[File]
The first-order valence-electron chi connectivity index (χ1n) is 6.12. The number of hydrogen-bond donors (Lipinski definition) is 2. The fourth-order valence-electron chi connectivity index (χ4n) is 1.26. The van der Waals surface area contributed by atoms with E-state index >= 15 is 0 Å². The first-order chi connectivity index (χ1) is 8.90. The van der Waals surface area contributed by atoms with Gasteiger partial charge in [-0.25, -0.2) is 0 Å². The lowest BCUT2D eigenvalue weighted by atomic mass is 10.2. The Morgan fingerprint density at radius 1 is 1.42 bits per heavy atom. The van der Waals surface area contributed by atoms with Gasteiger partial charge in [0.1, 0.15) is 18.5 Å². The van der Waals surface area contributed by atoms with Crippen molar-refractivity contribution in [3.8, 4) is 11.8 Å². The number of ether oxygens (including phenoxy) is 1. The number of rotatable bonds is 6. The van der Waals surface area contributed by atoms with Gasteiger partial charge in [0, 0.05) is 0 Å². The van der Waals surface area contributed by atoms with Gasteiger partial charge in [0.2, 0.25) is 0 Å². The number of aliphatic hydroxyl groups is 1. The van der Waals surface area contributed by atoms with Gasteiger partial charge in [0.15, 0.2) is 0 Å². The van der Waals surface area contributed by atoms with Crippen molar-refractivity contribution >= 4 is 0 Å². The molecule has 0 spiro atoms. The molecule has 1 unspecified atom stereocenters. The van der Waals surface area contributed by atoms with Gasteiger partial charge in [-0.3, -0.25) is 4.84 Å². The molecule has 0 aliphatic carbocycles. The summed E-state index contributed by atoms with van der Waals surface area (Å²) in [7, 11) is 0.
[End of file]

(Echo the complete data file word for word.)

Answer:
The first-order valence-electron chi connectivity index (χ1n) is 6.12. The number of hydrogen-bond donors (Lipinski definition) is 2. The fourth-order valence-electron chi connectivity index (χ4n) is 1.26. The van der Waals surface area contributed by atoms with E-state index >= 15 is 0 Å². The first-order chi connectivity index (χ1) is 8.90. The van der Waals surface area contributed by atoms with Gasteiger partial charge in [-0.25, -0.2) is 0 Å². The lowest BCUT2D eigenvalue weighted by atomic mass is 10.2. The Morgan fingerprint density at radius 1 is 1.42 bits per heavy atom. The van der Waals surface area contributed by atoms with Gasteiger partial charge in [0.1, 0.15) is 18.5 Å². The van der Waals surface area contributed by atoms with Crippen molar-refractivity contribution in [3.8, 4) is 11.8 Å². The number of ether oxygens (including phenoxy) is 1. The number of rotatable bonds is 6. The van der Waals surface area contributed by atoms with Gasteiger partial charge in [0, 0.05) is 0 Å². The van der Waals surface area contributed by atoms with Gasteiger partial charge in [0.2, 0.25) is 0 Å². The number of aliphatic hydroxyl groups is 1. The van der Waals surface area contributed by atoms with Gasteiger partial charge in [0.15, 0.2) is 0 Å². The van der Waals surface area contributed by atoms with Crippen molar-refractivity contribution >= 4 is 0 Å². The molecule has 0 spiro atoms. The molecule has 1 unspecified atom stereocenters. The van der Waals surface area contributed by atoms with Gasteiger partial charge in [-0.3, -0.25) is 4.84 Å². The molecule has 0 aliphatic carbocycles. The summed E-state index contributed by atoms with van der Waals surface area (Å²) in [7, 11) is 0.